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Hank CampbellRSS Feed of this column.

I'm the President of the American Council on Science and Health and founded Science 2.0® in 2006.

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You are about to hear a huge sigh of relief from the entire science journalism community, because Alan Alda, a man who can interview E.O. Wilson and Jim Watson with ease, who hosted the terrific Scientific American Frontiers, and founded the Alan Alda Center for Communication Science at Stony Brook University, has trouble communicating.

Solar energy, with tens of billions in subsidies to keep it afloat, now employs more people than the fossil fuel alternative it is irrationally pitted against in media - coal. 

Solar panels are fine for elites, just like organic food is - but like with organic food we shouldn't manipulate data to match our belief system.
When "Guardians of the Galaxy" was in development, I was skeptical. When I was a kid, they were simply different Avengers, in space. Seriously, they had a Major from America, an archer, a strong guy, etc. And everyone knows Marvel had sold off the movie rights to the popular characters to prevent bankruptcy so they had only B level characters left.

But one of those B-level characters was Iron Man, and Jon Favreau, Robert Downey, Jr. and a whole team of four writers (usually a bad sign) turned in arguably the best superhero movie of all (1). And it just so happened other B-level characters made up The Avengers, and a boom was born.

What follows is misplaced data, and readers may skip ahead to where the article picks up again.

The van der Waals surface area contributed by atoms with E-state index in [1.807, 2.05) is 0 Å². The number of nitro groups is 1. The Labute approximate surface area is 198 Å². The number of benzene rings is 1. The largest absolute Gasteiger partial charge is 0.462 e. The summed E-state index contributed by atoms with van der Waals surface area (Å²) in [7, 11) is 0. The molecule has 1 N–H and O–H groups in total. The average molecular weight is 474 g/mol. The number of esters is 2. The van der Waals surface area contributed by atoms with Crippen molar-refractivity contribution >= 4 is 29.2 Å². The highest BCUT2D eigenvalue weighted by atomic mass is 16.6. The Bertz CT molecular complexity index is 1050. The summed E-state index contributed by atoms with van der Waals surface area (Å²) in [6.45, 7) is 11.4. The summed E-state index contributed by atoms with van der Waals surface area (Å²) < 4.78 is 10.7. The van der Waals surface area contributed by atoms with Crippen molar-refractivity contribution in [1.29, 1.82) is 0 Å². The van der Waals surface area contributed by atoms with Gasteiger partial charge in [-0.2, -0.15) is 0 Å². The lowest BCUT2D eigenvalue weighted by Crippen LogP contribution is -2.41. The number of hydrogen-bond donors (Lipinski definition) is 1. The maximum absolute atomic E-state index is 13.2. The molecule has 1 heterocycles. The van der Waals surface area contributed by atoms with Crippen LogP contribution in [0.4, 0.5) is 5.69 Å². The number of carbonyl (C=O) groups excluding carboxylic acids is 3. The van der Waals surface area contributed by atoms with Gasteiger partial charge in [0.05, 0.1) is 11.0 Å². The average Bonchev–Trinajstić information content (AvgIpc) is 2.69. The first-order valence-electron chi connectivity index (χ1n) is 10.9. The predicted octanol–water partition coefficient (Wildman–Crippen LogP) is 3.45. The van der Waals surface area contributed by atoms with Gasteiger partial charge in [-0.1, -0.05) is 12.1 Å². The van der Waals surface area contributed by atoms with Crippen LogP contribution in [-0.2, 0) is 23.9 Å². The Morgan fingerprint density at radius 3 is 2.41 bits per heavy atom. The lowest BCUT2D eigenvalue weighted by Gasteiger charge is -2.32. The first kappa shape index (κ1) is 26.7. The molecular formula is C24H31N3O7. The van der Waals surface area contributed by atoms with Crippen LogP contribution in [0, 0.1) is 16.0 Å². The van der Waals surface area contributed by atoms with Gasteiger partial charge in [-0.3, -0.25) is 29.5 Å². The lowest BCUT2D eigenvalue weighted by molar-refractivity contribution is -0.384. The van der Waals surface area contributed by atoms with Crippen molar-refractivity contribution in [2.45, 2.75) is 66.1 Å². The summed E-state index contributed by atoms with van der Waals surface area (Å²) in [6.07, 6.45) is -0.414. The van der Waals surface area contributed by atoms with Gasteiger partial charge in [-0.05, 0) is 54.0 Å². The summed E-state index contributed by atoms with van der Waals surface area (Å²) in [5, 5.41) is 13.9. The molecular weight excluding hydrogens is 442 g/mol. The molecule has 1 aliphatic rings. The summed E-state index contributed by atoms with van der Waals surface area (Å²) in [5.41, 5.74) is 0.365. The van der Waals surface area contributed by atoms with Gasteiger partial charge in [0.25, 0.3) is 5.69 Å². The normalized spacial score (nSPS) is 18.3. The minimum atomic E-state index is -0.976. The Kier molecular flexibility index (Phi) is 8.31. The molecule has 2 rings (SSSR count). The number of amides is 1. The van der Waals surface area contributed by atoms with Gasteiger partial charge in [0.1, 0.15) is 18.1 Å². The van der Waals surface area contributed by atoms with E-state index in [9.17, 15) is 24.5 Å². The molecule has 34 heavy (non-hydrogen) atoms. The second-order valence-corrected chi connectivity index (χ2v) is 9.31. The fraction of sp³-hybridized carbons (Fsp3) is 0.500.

For the better part of this century, the federal government has promoted the notion that only government-funded science is real science, and the private sector is the icky kind that, let's face it, the kind of people who overwhelmingly prefer to stay in academia dislike. (1)
Colony Collapse Disorder, the belief that honeybees, an important pollinator, are being killed off in droves, has been good for environmental fundraising but hasn't had a scientific foundation.

Nonetheless, it has persisted for 10 years despite data showing that periodic die-offs in bees are as common, and therefore predictable, as solar cycles and California droughts. From the time that records of bees were formally kept, there were reports of mass die-offs without explanation, a thousand years before pesticides even existed.

A group called US Right To Know is embracing the rich history of the anti-science movement; a history filled with lots of revenue for smear campaigns against scientists, companies in the science business, and more overtly, political allies opposed to the same science they are.